Dense and Green Building Typologies is featured at the 16th Venice Architecture Biennale. To download the press release click here.
Studying the environmental, social, economic, and aesthetic benefits of dense and green building typologies in high-density urban contexts
Contemporary architecture and urban design practice is increasingly exploring the integration of green spaces in large-scale buildings, producing new typologies for high-density contexts that include public space, extensive sky terraces, sky bridges, vertical parks, roof gardens, and other ‘green’ components.
Combinations of all these often applied to mixes of residential, civic and commercial programmes, conjoin at times to produce ‘vertical cities’, in which the building section becomes what the horizontal plane has entailed up to now. Density and sustainability here are not contradictory but rather mutually dependent and synergistic.
This research will contribute to a systematic understanding of the environmental, social, urban, architectural, and economic benefits of dense and green building typologies in high-density urban contexts. In particular, the research will explore how dense and green building typologies can improve urban environments by mitigating negative effects of high density. Five work packages are defined to address the various aspects of the research:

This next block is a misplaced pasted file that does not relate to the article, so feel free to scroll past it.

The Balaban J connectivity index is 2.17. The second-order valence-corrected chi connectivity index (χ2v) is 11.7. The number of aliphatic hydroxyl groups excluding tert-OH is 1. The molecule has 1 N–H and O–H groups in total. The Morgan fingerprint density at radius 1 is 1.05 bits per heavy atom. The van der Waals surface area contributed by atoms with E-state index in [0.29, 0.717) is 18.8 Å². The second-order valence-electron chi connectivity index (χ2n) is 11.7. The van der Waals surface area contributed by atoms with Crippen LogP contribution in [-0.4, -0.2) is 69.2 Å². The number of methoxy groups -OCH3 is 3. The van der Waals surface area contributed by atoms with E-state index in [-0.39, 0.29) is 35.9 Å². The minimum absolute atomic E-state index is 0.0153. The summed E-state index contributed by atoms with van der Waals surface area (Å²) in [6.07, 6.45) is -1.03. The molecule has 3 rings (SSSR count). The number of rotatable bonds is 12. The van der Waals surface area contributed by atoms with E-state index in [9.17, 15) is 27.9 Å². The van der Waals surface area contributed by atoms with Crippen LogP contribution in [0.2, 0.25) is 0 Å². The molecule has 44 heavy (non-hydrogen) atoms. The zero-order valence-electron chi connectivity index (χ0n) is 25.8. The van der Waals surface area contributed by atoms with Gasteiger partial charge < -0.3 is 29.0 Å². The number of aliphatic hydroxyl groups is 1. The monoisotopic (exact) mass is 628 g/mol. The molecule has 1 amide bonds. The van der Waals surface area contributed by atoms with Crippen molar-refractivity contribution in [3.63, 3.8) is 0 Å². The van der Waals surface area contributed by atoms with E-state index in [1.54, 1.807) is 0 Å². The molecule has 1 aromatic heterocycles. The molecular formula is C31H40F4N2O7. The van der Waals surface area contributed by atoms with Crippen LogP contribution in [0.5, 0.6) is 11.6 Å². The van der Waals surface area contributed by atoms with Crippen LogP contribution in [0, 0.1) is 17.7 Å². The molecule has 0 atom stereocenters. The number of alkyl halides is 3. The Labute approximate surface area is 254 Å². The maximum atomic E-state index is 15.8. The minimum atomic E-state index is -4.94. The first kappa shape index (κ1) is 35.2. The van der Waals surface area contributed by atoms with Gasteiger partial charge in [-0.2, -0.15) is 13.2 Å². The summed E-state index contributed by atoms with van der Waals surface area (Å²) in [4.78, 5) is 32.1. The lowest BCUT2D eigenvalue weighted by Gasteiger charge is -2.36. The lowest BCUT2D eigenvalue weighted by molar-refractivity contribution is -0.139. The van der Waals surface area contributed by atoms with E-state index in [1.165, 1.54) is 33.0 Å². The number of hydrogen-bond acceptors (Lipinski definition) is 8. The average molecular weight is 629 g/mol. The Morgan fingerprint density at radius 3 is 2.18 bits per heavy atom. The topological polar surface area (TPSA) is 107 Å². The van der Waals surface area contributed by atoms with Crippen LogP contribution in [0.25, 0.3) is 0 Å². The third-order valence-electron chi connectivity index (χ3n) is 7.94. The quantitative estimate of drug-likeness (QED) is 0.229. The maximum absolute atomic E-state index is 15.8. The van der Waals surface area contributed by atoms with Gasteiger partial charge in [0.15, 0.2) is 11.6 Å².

- Urban design and architectural benefits: the qualitative and quantitative benefits of dense and green building typologies to mitigate negative effects of high density.
- Environmental benefits: the performance of dense and green building typologies in terms of thermal comfort, heat gain, urban heat island effects, air quality and noise pollution.
- Economic benefits: the role of dense and green building typologies in land value appreciation.
- Design strategies: the integration of Work Packages 1-4 to develop innovative approaches to high-density architecture and urban design.
Work Package 3 is in part be based on the study of public space evolution completed in FCL phase 1. The scope of this earlier research is extended to cover civic programmes including residential, institutional and commercial buildings. Through a series of comparative case studies of existing projects, relevant information is collected through on-site investigation, observation, interviews and surveys, and analysed via quantitative and qualitative approaches.
The research as a whole develops strategies for the integration of green spaces into the design of buildings in high-density environments. It develops tools and recommendations for policy makers, building owners, architects and engineers that promote dense and green building typologies in Singapore and beyond.